|Bay-winged Cowbird (Agelaioides badius)
(aka Baywing, Molothrus badius)
Brazilian name: asa-de-telha
There are two main areas where the Bay-winged Cowbird is found: firstly, from Bolivia, through Paraguay, south Brazil and Uruguay to central Argentina and, secondly, in north east Brazil. There are further isolated small areas in São Paulo state and in central Chile.
|The taxonomy of this species appears a bit confused mainly because it seems to be only distantly related to true cowbirds and it behaves a lot more like the Chopi Blackbird Gnorimposar chopi.
Unlike other cowbirds it is not a brood parasite and, in fact, the Bay-winged Cowbird itself is a victim of brood parasitism by other cowbirds mainly the Screaming Cowbird Molothrus rufoaxillaris. While the Bay-winged Cowbird breeds normally and sometimes builds its own nest, it often uses old nests of other species such as the Rufous-fronted Thornbird Phacellodomus rufifrons. This "nest parasitism" has been interpreted as a primitive stage of parasitism.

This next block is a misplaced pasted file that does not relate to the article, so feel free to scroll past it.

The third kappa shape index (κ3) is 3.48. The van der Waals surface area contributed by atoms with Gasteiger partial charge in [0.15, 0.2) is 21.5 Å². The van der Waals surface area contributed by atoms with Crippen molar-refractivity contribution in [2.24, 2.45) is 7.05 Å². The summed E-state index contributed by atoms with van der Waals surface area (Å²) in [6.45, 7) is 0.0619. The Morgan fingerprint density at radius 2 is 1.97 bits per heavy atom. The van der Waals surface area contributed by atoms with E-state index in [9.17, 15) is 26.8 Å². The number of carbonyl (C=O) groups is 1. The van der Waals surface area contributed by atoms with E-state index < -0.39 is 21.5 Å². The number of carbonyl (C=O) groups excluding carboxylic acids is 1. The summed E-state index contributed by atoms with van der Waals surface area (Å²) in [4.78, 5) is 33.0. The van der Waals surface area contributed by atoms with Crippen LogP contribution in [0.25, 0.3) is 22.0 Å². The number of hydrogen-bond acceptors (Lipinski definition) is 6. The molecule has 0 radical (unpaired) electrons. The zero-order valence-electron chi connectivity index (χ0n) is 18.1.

|These and other differences are supported by molecular variation compared to other cowbirds which has led Jaramillo & Burke to suggest that the English name for this species be changed to Baywing and that the generic name be changed from Molothrus to Agelaioides.|
|They further suggest that the subspecies found in the north east of Brazil, M. b. fringillarius shown in the first photo (taken at Mocambinho in Minas Gerais) may best be considered as a different species, the "Pale Baywing". This is on the basis of the much paler colouration, the much buffier tone of the underparts and the more extensive as well as more contrasting black mask. Compare with the other photos all of the nominate sub-species. Vocalisations are also different between these subspecies as you can hear on xeno-canto.|
|In October 2007, the American Ornithologists' Union have still to recognise this split while the Comitê Brasileiro de Registros Ornitológicos - CBRO, have recognised it.
The Bay-winged Cowbird is normally found in dry, scrubby open woodland such as the caatinga of north east Brazil. They are often seen in small flocks.